He noted that since 1990s, the world has seen an increase in the strength of nation-states and an increase in autocracies, pointing specifically to Russia and countries in Central Europe. It’s a trend towards “zero-sum international politics,” which Solís find disturbing. He’s concerned this will lead to “a more aggressive, violent, war-like scenario.” Solís added that democracy is already threatened by violence from paramilitary groups in some Central American countries, such Venezuela and Nicaragua.
We are also seeing a backing away from agreements of the past, said Solís. Multilateral institutions are not perfect, he said, and require patience. He listed several of their flaws – they’re expensive and bureaucratic; it’s difficult to create consensus; and some organizations have “no teeth” and cannot enforce rules. But despite the imperfections, Solís still supports multilateralism.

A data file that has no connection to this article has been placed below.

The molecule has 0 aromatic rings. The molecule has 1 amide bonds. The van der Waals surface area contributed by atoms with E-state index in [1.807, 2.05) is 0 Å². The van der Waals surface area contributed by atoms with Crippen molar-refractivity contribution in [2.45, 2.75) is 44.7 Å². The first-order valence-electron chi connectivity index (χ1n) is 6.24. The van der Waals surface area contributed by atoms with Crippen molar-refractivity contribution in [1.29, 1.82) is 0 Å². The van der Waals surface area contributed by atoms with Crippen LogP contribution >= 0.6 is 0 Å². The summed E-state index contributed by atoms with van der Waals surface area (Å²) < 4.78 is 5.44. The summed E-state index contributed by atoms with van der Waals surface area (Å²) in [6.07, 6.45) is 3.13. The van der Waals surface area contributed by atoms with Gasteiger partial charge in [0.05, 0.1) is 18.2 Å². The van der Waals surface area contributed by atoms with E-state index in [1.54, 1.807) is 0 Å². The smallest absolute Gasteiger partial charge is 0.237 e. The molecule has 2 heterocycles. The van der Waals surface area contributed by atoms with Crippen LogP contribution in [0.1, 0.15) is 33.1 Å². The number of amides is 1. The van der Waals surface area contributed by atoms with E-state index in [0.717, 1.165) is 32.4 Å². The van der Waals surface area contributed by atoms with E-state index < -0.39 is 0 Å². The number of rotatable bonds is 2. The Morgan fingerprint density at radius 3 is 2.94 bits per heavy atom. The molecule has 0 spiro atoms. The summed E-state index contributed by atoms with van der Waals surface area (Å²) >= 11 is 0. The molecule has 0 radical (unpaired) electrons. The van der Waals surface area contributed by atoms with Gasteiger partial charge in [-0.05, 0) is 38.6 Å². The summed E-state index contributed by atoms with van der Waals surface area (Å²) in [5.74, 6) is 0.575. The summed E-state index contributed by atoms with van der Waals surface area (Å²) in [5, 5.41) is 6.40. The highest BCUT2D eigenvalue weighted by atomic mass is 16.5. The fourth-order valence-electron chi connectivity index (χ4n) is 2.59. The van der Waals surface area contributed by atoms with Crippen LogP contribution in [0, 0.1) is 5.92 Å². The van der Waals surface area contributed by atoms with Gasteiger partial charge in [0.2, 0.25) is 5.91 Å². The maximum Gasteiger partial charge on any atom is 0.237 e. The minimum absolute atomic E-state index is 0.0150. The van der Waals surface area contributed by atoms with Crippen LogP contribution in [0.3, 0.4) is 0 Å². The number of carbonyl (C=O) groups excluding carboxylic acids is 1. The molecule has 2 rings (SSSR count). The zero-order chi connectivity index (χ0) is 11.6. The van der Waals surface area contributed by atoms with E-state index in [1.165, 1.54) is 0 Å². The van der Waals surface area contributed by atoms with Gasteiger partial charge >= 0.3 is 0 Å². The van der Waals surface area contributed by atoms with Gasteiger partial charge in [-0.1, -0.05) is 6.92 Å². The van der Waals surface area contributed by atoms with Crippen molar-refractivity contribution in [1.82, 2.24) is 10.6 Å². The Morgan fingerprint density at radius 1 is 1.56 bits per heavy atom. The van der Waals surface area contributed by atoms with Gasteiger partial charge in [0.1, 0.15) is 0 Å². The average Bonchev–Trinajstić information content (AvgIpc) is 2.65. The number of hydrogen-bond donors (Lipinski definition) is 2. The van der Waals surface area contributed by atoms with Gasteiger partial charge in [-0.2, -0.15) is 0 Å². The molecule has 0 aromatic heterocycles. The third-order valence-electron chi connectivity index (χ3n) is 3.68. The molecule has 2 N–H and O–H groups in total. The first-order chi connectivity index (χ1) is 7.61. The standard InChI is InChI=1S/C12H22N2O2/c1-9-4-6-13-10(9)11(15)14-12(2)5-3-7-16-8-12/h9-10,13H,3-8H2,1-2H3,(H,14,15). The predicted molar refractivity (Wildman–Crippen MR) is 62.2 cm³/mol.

“Well, what would we do without it?” Solís added. “We cannot do away with it without paying a high price.”
People on the Move
Mass migration is happening everywhere, Solís noted, and these movements are caused by political crises, natural disasters and structural problems within countries, such as stagnant economies and the absence of jobs.
“We are living in an age of human flows,” Solís said. “It’s not going to go away. So, it doesn’t matter if you want or don’t want them to come. They will continue to come. You can build walls – which can be effective or less effective – but people who want to go to a certain place because it is better than where they live, they will get there.”
He added that borders are porous – all of them – to people and (sometimes illegal) goods. Everyone can’t come in, he noted, and governments have an obligation to pass laws to create orderly borders. Many of the existing laws are outdated and don’t address these current population changes, Solís said.
However, criminalizing migrants is unethical, insisted Solís, and this plays on “fears that are unsettled.” Migrants also contribute to the economy and strengthen population growth, he noted.